In hyponatremia, one or more factors — ranging from an underlying medical condition to drinking too much water during endurance sports — causes the sodium in your body to become diluted. When this happens, your body's water levels rise, and your cells begin to swell. This swelling can cause many health problems, from mild to life-threatening.

From what I remember in a Bio class many years ago, your heart requires a chemical reaction between sodium and potassium to beat.  Take too much of the sodium out of the equation via sweating and it becomes an issue.  @kylehutson  Your body may have responded by not sweating so that it could keep enough sodium for your heart to keep beating.  Definitely not a good situation.

I mix water and sports drinks during the hot days for this very reason.  I know they have sugar but they're not my sole source of hydration.  I take electrolyte capsules too.  You can get them at vitamin/health stores.  They're used a lot by marathon runners.

 

The ol' Sodium-Potassium pump.  Yes, it's critical.  a 50/50 mix of Gatorade and water is an effective solution.  Also, don't forget to eat, especialy on those long days.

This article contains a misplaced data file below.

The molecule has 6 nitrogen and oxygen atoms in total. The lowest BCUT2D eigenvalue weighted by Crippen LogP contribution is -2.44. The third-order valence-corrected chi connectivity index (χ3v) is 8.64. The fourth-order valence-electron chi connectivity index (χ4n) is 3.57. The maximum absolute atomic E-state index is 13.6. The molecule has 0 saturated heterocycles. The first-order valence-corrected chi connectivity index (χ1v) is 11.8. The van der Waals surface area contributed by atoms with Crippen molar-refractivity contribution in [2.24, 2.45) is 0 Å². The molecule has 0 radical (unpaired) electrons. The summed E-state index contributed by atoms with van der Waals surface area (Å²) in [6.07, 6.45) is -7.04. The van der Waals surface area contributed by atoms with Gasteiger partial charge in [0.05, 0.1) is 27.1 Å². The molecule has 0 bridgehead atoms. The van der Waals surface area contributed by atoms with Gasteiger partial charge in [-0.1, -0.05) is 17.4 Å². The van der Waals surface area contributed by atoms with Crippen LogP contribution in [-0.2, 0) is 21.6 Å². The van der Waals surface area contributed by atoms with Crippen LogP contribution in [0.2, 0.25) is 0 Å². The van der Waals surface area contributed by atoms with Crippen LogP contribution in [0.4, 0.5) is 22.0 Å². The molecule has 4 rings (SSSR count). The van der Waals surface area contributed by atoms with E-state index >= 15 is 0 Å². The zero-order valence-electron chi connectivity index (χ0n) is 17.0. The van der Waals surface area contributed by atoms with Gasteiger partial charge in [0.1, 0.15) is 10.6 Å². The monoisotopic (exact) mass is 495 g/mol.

• Like 3

Share this post


Link to post
Share on other sites

I worked a youth tournament on Saturday with a new partner from out of town. We were scheduled for six games so we split the plates three and three. He had the first three. By the 2nd inning of game four my partner was sweating excessively, cramping and finally vomiting. We got him off the field and cooled off. A buddy stepped in and worked the bases for the remainder of game four and all of game five. For the championship game, that started about 8:30 PM, my original partner insisted he was ok to work. By the top of the 2nd, he was cramping again and quickly started vomiting again. He was replaced and we completed the game. Last night I spoke with my partner who is in a hospital with sever renal failure from dehydration. He was fortunate enough to have been picked up by LEOs off the highway after blacking out on the way home and bouncing off a guard rail. They tell him he will be released in a day or two and should make a full recovery. Not everyone has to deal with the extreme heat of August in Phoenix but we all have to be careful and take heat related illnesses more seriously then most do. The problem itself prevents you from making good decisions. I'm hopeful some of us can learn from this poor guy's troubles. I should have insisted he was done after the first issue. I should have made sure he had medical attention after the second problem and that he not be allowed to drive alone. I will request we work share during heat like this and bring in a couple of umpiring crews to split the games. As background, last year at this event an umpire left the park to drive home with heat problems and had to stop. He was escorted to a hospital and received seven IV bags of fluids. Earlier in the day Saturday we had an umpire pass out at the plate and have to be replaced. Sent from my SM-N910T using Tapatalk